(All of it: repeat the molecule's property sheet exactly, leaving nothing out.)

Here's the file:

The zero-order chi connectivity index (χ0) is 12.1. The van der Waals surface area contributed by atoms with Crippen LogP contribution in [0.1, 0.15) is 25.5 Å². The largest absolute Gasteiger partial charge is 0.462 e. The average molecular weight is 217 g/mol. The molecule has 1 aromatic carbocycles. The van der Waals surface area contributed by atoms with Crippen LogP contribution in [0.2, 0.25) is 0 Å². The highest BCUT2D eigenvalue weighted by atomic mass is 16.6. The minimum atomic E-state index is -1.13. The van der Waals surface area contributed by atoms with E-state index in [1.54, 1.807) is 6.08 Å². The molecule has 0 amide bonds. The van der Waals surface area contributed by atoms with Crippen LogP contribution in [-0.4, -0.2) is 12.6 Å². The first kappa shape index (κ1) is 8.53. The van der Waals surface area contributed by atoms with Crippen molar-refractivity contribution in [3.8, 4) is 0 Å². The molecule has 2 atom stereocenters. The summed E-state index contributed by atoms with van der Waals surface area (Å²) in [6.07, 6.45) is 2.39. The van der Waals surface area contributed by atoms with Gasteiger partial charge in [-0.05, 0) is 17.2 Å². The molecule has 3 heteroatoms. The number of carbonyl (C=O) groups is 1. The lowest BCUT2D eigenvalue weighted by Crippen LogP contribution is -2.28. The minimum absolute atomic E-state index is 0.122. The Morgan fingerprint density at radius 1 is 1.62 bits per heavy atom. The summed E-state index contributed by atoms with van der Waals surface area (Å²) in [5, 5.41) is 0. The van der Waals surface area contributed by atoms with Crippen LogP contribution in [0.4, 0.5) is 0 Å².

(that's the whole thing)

The zero-order chi connectivity index (χ0) is 12.1. The van der Waals surface area contributed by atoms with Crippen LogP contribution in [0.1, 0.15) is 25.5 Å². The largest absolute Gasteiger partial charge is 0.462 e. The average molecular weight is 217 g/mol. The molecule has 1 aromatic carbocycles. The van der Waals surface area contributed by atoms with Crippen LogP contribution in [0.2, 0.25) is 0 Å². The highest BCUT2D eigenvalue weighted by atomic mass is 16.6. The minimum atomic E-state index is -1.13. The van der Waals surface area contributed by atoms with E-state index in [1.54, 1.807) is 6.08 Å². The molecule has 0 amide bonds. The van der Waals surface area contributed by atoms with Crippen LogP contribution in [-0.4, -0.2) is 12.6 Å². The first kappa shape index (κ1) is 8.53. The van der Waals surface area contributed by atoms with Crippen molar-refractivity contribution in [3.8, 4) is 0 Å². The molecule has 2 atom stereocenters. The summed E-state index contributed by atoms with van der Waals surface area (Å²) in [6.07, 6.45) is 2.39. The van der Waals surface area contributed by atoms with Gasteiger partial charge in [-0.05, 0) is 17.2 Å². The molecule has 3 heteroatoms. The number of carbonyl (C=O) groups is 1. The lowest BCUT2D eigenvalue weighted by Crippen LogP contribution is -2.28. The minimum absolute atomic E-state index is 0.122. The Morgan fingerprint density at radius 1 is 1.62 bits per heavy atom. The summed E-state index contributed by atoms with van der Waals surface area (Å²) in [5, 5.41) is 0. The van der Waals surface area contributed by atoms with Crippen LogP contribution in [0.4, 0.5) is 0 Å².